top of page

The History of the World (According to Ice Cream)

Nowadays, it is almost impossible to imagine a world without ice cream. But even before the invention of refrigeration or industrial ice cream machines, people still found a way to get their ice cream fix.

Treats of Old

The first mention of an ice cream-like food dates all the way back to Alexander the Great, who was rumored to enjoy snow flavored with honey! (Drop a comment if you think we should create a honey flavored ice cream for next month?) But ice cream-y treats were being developed all over the world too! From Tang Dynasty China, to India, to medieval Persia, many cultures have their own traditional style of ice cream.

It was not until the mid-1700’s that ice cream was first mentioned in North America where ~obviously~ it was a hit! Some say that George Washington spent over $200 on ice cream one summer (and tbh, we love that journey for him).

During the Industrial Revolution, ice cream became exponentially more accessible to people. A huge thank you to the creators of modern day refrigeration and steam power. Ice cream parlors seemed to pop up everywhere and became popular hang out spots. Today, some statistics report that the average American eats close to 23 pounds of ice cream per year!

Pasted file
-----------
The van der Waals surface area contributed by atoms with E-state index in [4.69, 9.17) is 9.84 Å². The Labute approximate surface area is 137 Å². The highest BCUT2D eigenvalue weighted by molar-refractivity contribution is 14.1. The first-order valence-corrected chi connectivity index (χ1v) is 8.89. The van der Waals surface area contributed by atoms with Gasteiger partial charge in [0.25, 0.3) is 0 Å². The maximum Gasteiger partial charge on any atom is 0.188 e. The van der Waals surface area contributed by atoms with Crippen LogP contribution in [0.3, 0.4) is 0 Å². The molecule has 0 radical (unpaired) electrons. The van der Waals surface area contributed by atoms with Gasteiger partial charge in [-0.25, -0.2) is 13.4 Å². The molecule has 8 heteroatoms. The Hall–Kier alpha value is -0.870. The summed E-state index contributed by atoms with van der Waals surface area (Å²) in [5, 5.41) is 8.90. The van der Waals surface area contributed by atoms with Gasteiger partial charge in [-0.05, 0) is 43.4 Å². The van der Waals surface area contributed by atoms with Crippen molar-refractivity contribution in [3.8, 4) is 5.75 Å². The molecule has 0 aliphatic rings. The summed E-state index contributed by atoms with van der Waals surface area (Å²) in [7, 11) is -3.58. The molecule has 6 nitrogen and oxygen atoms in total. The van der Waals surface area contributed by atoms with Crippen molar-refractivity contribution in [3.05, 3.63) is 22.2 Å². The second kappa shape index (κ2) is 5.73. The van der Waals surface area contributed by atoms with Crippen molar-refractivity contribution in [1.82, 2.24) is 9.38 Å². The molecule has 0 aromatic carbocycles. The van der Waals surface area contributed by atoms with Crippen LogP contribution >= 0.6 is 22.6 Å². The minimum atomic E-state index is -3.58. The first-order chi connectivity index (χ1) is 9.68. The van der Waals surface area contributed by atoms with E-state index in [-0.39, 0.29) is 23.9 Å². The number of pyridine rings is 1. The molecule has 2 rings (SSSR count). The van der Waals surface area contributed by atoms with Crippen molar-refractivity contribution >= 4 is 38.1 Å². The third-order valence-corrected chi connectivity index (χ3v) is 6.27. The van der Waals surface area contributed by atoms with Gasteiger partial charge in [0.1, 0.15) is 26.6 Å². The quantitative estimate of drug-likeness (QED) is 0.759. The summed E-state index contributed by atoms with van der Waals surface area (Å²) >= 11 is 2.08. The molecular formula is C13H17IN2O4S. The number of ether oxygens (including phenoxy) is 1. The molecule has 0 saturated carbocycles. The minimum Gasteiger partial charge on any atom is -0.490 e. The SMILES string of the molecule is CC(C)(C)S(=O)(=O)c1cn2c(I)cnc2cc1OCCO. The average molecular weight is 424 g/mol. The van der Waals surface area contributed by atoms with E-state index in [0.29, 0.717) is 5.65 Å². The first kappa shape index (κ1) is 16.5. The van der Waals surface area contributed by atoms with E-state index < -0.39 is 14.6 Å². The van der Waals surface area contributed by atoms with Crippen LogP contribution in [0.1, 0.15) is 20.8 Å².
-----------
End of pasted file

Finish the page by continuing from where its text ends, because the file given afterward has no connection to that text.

Dairy-Free Is the Way to Be

The earliest recipe for dairy-free ice cream was published in 1899 by Almeda Lambert, (our queen) in her book Guide for Nut Cookery, where she writes about ice cream created with almond or peanut milks instead of cow’s milk.

Even though Almeda paved the way for the non-dairy train, it took more than 50 years for everyone else to jump on it. During the countercultural revolution of the 60s and 70s, plant-based diets became more mainstream. Hippie dippy entrepreneurs began experimenting with soy and other dairy substitutes, creating some of the earliest versions of commercial dairy-free ice cream.

We here at Kula Ice Cream have learned from our dairy-free predecessors and now create ice cream with many different dairy-free bases. We don’t use any soy bases, but instead we appreciate the creaminess that comes from our different nut and seed bases: almond, cashew, coconut, peanut, and sunflower seed! All of our ice cream is gluten-free as well. Learn more about Kula Ice Cream’s history and background here. You can find us at different farmers’ markets and specialty grocery stores in San Diego and you can also order pints online for in-store pickup.

201 views0 comments


bottom of page